A new book celebrates 100 of the academics, artists and activists who have been boldest in crossing disciplinary boundaries.
The project is the brainchild of Gianluigi Ricuperati, creative director of the Domus Academy in Milan, a private postgraduate school of design that describes itself as “a living laboratory, an incubator of talents and a springboard for interdisciplinary adventures”.
In today’s world, he told Times Higher Education, “the most exciting ideas come in the liminal and interstitial spaces between disciplines. The digital revolution forces us all to think in terms of numbers, pictures and words. That is why the world, including the academic world, has become less rigid.”
To compile the list that forms the basis for 100 Global Minds: The Most Daring Cross-disciplinary Thinkers in the World, Mr Ricuperati asked a number of young people with a deep interest in arts and culture to offer their suggestions. All were under 25, he explained, so that they had “less links to the professional world and could offer a pure choice based on observation and free judgement”.
Mr Ricuperati added some ideas of his own but also enlisted the help of Francesco Vaccarino, a mathematician teaching at the Polytechnic University of Turin, as the book explains, to “design an algorithm that was able to detect the number of times that a name is mentioned on the internet in an environment different from their own”. This enabled them to assess each of their thinkers in relation to 10 separate subject areas – arts and humanities, architecture, business, education, engineering, law, life sciences, medicine, physics, mathematics and social sciences – and “calculate the probability distribution of finding a link associating their name with each of the disciplines”.
Since this last method inevitably favoured famous names, Mr Ricuperati ensured that the final selection also included some up-and-coming figures and offered a reasonable balance in terms of gender, background, language and discipline. He selected a quotation from each of his “masters of the contemporary condition”, coordinated a team of writers to produce brief descriptions and commissioned striking portraits from illustrator David Johnson.
So who made the final cut? Mr Ricuperati noted that “most teach in one way or another” but that there were “relatively few academics” (see below) – although there are a fair number of scientists and Noam Chomsky, for example, had to be included as “a ground-breaking scientist and political commentator and public intellectual”.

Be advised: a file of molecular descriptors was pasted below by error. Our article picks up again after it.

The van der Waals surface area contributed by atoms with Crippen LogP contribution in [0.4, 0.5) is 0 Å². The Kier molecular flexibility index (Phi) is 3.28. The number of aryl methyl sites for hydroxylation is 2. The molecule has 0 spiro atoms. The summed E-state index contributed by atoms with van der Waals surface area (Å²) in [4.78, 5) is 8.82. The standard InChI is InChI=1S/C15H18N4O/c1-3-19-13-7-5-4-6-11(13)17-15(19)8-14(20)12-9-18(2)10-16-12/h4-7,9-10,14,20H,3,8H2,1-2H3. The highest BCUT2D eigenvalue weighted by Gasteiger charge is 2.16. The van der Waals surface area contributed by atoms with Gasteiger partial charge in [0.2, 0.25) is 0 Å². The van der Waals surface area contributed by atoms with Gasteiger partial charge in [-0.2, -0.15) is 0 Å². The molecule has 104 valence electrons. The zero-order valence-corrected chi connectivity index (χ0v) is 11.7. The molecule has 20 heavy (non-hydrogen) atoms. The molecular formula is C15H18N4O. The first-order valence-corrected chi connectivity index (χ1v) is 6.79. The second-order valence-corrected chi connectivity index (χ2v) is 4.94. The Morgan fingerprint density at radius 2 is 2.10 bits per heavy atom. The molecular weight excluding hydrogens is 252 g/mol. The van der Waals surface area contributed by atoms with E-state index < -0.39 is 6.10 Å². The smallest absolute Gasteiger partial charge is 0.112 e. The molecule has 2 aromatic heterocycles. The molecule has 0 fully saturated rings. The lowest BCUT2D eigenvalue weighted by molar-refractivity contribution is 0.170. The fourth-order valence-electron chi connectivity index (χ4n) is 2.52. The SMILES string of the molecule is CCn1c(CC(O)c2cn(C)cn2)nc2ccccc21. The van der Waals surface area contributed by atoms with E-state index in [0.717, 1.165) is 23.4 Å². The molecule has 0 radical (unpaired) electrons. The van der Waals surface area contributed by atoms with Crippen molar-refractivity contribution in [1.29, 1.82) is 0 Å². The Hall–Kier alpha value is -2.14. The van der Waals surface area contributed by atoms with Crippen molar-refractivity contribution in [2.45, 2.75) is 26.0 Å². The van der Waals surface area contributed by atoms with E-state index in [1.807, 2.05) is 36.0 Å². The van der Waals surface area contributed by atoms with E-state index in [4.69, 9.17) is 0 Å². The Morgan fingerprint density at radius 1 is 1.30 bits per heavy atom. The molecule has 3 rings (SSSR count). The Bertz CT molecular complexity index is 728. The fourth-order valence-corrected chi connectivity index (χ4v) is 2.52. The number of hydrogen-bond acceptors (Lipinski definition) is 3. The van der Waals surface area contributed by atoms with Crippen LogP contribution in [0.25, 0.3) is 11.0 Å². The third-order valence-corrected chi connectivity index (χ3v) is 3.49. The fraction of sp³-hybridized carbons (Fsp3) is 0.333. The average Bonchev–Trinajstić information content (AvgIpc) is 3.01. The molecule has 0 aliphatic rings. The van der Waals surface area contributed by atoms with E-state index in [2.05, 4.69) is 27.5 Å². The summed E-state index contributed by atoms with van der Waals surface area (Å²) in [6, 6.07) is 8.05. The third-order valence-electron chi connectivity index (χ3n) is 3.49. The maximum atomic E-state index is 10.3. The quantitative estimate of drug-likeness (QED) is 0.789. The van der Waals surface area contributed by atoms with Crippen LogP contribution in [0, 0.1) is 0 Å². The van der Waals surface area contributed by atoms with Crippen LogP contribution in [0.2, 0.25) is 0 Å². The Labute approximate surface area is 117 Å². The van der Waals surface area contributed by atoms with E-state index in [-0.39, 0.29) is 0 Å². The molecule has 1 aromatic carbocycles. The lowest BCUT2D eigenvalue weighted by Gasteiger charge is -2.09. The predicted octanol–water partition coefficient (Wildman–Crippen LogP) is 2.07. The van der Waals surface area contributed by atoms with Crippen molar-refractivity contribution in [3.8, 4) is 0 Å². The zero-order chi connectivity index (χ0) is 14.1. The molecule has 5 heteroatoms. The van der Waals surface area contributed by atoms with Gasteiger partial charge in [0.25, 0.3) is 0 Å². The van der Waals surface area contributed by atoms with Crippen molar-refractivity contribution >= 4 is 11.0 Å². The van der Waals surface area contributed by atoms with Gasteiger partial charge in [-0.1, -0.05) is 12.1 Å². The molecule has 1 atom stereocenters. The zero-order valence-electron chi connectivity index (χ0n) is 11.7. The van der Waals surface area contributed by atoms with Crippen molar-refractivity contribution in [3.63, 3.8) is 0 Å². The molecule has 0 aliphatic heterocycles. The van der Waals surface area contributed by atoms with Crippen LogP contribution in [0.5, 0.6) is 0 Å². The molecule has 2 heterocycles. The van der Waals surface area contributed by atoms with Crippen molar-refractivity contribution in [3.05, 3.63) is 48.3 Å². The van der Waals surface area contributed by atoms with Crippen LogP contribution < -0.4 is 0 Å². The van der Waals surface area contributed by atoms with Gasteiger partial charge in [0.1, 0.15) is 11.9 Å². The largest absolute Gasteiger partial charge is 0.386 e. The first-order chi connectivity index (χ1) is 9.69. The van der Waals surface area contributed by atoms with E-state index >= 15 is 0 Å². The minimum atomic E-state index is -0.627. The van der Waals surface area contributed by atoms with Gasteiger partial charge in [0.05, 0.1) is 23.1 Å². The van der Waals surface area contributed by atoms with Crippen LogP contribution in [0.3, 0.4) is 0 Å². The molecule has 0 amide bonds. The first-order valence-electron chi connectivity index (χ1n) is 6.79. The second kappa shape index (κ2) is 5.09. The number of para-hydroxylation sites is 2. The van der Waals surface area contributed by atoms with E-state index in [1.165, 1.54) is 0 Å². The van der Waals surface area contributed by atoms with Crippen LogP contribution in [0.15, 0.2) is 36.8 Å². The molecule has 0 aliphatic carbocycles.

While they hoped to avoid stars, it proved impossible to exclude David Byrne of Talking Heads or musician and record producer Brian Eno because “the algorithm went mad for them and they are cross-disciplinary heroes”.
Others who made the grade were Nigerian novelist and feminist Chimamanda Ngozi Adichie, human rights activist Ayaan Hirsi Ali and singer Laurie Anderson; film directors Paul Thomas Anderson and Wes Anderson; critic and novelist John Berger, computer scientist Sir Tim Berners-Lee, literary agent and science publicist John Brockman; and so on through the rest of the alphabet.
Taken together, as Mr Ricuperati puts it in the book, he hopes that they represent “the most adventurous intellectuals, both today’s and tomorrow’s” who are “trying, with visionary pragmatism, to move between one discipline and another without ever losing the reins of their language of origin”.
Gianluigi Ricuperati’s 100 Global Minds: The Most Daring Cross-disciplinary Thinkers in the World will shortly be published by Roads Publishing in Dublin.
Academic ’global minds’
Although they rub shoulders with curators, designers, journalists and poets, academics – from Italian philosopher and political theorist Giorgio Agamben to Slovenian cultural critic and provocateur Slavoj Žižek – do feature in 100 Global Minds. Some are as well known as Camille Paglia and Thomas Piketty. Others are lesser-known astronomers, climatologists and sleep scientists.
Albert Bandura, the most cited living psychologist, we read, pioneered a theory that “considers behaviour as a starting point to abstract the mental processes that lie behind it”. Swiss economist Hans Christoph Binswanger is a prominent critic of “the growth imperative” – or striving for “endless economic growth” – “particularly in a time of environmental crises”.
Meanwhile, novelist and philosopher Rebecca Newberger Goldstein believes passionately that “philosophical thinking that doesn’t do violence to one’s settled mind is no philosophical thinking at all”.
Another, cognitive psychologist, Alison Gopnik, has built a lifetime’s research on the striking fact that “children are both profound and puzzling, and this combination is the classic territory of philosophy. Yet you could read 2,500 years of philosophy and find nothing about children.”
And Eyal Weizman has developed a whole new field of “forensic architecture” he describes as “the archaeology of the very recent past” and has powerfully applied it to the traces left on the ground by the Israel-Palestine conflict.